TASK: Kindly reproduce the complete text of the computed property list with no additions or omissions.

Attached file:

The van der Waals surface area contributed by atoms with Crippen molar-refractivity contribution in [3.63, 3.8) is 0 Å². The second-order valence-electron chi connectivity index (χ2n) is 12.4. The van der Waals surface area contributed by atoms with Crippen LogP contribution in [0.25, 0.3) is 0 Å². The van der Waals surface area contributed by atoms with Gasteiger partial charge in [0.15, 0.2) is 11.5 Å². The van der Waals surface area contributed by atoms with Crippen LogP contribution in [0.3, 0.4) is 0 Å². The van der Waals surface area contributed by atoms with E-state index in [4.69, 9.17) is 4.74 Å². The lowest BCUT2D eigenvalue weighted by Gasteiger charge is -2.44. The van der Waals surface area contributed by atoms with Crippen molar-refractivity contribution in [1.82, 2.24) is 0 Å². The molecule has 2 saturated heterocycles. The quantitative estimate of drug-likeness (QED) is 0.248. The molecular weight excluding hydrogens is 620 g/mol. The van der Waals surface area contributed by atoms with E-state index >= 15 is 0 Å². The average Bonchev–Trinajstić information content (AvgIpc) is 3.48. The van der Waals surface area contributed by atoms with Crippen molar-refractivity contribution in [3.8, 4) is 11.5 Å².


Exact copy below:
The van der Waals surface area contributed by atoms with Crippen molar-refractivity contribution in [3.63, 3.8) is 0 Å². The second-order valence-electron chi connectivity index (χ2n) is 12.4. The van der Waals surface area contributed by atoms with Crippen LogP contribution in [0.25, 0.3) is 0 Å². The van der Waals surface area contributed by atoms with Gasteiger partial charge in [0.15, 0.2) is 11.5 Å². The van der Waals surface area contributed by atoms with Crippen LogP contribution in [0.3, 0.4) is 0 Å². The van der Waals surface area contributed by atoms with E-state index in [4.69, 9.17) is 4.74 Å². The lowest BCUT2D eigenvalue weighted by Gasteiger charge is -2.44. The van der Waals surface area contributed by atoms with Crippen molar-refractivity contribution in [1.82, 2.24) is 0 Å². The molecule has 2 saturated heterocycles. The quantitative estimate of drug-likeness (QED) is 0.248. The molecular weight excluding hydrogens is 620 g/mol. The van der Waals surface area contributed by atoms with E-state index >= 15 is 0 Å². The average Bonchev–Trinajstić information content (AvgIpc) is 3.48. The van der Waals surface area contributed by atoms with Crippen molar-refractivity contribution in [3.8, 4) is 11.5 Å².